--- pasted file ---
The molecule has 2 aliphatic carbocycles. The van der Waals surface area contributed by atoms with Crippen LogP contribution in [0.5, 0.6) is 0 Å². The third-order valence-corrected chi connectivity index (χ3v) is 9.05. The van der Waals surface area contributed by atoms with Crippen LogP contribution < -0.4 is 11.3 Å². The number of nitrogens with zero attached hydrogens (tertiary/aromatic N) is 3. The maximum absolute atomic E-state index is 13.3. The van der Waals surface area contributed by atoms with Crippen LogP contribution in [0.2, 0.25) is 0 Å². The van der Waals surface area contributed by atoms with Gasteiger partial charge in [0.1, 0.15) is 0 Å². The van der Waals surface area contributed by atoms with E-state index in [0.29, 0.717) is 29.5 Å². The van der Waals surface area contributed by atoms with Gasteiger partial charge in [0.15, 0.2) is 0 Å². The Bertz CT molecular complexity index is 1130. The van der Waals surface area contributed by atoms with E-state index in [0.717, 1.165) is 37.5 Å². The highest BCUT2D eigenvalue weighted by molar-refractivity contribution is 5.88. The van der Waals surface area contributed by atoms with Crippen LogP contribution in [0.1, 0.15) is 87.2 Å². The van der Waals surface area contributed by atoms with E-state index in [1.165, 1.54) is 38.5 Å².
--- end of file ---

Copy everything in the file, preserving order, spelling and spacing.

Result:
The molecule has 2 aliphatic carbocycles. The van der Waals surface area contributed by atoms with Crippen LogP contribution in [0.5, 0.6) is 0 Å². The third-order valence-corrected chi connectivity index (χ3v) is 9.05. The van der Waals surface area contributed by atoms with Crippen LogP contribution < -0.4 is 11.3 Å². The number of nitrogens with zero attached hydrogens (tertiary/aromatic N) is 3. The maximum absolute atomic E-state index is 13.3. The van der Waals surface area contributed by atoms with Crippen LogP contribution in [0.2, 0.25) is 0 Å². The van der Waals surface area contributed by atoms with Gasteiger partial charge in [0.1, 0.15) is 0 Å². The van der Waals surface area contributed by atoms with E-state index in [0.29, 0.717) is 29.5 Å². The van der Waals surface area contributed by atoms with Gasteiger partial charge in [0.15, 0.2) is 0 Å². The Bertz CT molecular complexity index is 1130. The van der Waals surface area contributed by atoms with E-state index in [0.717, 1.165) is 37.5 Å². The highest BCUT2D eigenvalue weighted by molar-refractivity contribution is 5.88. The van der Waals surface area contributed by atoms with Crippen LogP contribution in [0.1, 0.15) is 87.2 Å². The van der Waals surface area contributed by atoms with E-state index in [1.165, 1.54) is 38.5 Å².